Food poisoning is a dangerous phenomenon.
A rampant word around us today is food poisoning. But how can food, expected to nourish the body, poison it at the same time?
Food poisoning mostly results from the consumption of contaminated food or water and it could also be called foodborne illness.
The cause of food poisoning is commonly due to consuming food contaminated by one or a combination of any of the following organisms: bacteria, viruses, parasites, their toxins or even chemicals but bacteria and viruses being the most common.
And whatever be the cause, it poses a threat to the human body as one of the requirements of food is for it to be safe for consumption. These organisms contaminate food at any point- from the processing to production to consumption. Hence, the need for awareness on the proper handling/cooking of foods.
Usually, the symptoms of food poisoning start manifesting within hours to several weeks after the ingestion of the contaminated food item.
These symptoms include: Nausea (the feeling of being sick), Vomiting, abdominal (tummy) cramps and diarrhea
Others could include lethargy (a total lack of energy), dehydration, aching muscles, fever and blood in the stool.
Although in most cases, these symptoms ameliorate in a few days even without treatment, but some people will still need to go to the hospital depending on the symptoms, the severity and how long it has been on or other health conditions.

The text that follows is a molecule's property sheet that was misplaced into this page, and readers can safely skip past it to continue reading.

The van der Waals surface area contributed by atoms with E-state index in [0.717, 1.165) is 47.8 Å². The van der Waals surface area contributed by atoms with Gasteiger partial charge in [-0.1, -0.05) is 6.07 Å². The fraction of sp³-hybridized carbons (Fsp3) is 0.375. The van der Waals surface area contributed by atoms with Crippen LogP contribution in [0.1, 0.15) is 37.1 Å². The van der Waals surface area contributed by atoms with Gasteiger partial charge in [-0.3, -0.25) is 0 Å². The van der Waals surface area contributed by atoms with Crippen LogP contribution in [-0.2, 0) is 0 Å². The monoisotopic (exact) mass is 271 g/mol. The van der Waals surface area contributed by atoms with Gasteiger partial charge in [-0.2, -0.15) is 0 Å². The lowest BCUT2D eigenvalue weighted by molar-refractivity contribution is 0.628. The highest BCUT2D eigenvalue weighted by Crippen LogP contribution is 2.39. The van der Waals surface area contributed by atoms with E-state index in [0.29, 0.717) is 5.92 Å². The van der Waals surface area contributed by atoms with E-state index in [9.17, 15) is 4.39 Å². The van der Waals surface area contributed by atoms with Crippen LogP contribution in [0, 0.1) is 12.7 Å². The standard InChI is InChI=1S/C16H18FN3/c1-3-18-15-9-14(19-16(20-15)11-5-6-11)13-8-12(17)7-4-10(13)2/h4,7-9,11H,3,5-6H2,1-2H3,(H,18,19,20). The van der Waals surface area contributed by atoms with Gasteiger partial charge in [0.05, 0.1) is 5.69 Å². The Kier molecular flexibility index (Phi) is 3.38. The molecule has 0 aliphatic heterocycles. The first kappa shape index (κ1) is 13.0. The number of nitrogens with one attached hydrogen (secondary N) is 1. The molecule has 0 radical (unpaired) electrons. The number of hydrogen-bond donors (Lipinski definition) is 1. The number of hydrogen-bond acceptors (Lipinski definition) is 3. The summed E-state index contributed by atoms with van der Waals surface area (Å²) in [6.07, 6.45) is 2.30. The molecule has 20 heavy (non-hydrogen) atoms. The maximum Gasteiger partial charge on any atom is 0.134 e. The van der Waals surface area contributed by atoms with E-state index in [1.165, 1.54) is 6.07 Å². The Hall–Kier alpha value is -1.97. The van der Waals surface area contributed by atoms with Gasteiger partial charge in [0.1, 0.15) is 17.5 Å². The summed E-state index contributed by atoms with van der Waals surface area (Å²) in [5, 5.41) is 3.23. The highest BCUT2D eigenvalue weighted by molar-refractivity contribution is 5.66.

Once you have any of these symptoms, try to take plenty of water and eat well. It might not be easy but take something no matter how small it is. You could also get oral rehydration solutions (ORS) from the pharmacist. This is recommended for the more vulnerable ones like the elderly and those with medical conditions. In all, it is still advisable to see a doctor if you notice any of these symptoms.
Since food can become contaminated at any stage during production, processing or cooking, preventing food poisoning begins with proper food preparation technique.
Food poisoning can be prevented by:
- Cooking food thoroughly (particularly meat).
- Sufficiently reheating previously cooked food.
- Not consuming food that has passed its “use by” date.
- Avoiding cross contamination of food (as this could enhance the spread of bacteria) for example, foods belonging to the same group should be kept together.
- Not allowing sick people touch foods.
- Making sure leftovers are refrigerated immediately so as not to allow bacteria and viruses have time for growth.
- Washing hands properly before and after handling food to prevent the spread of infection.
- Properly washing fruits and vegetables before eating.
- Cleaning areas used to prepare food. This deals mostly with chopping boards – and this really helps prevent cross contamination.
Remember, food shouldn’t be only nutritious but also wholesome and safe for the human body. Watch what you eat and how you prepare it – you might just be saving your own life and that of others.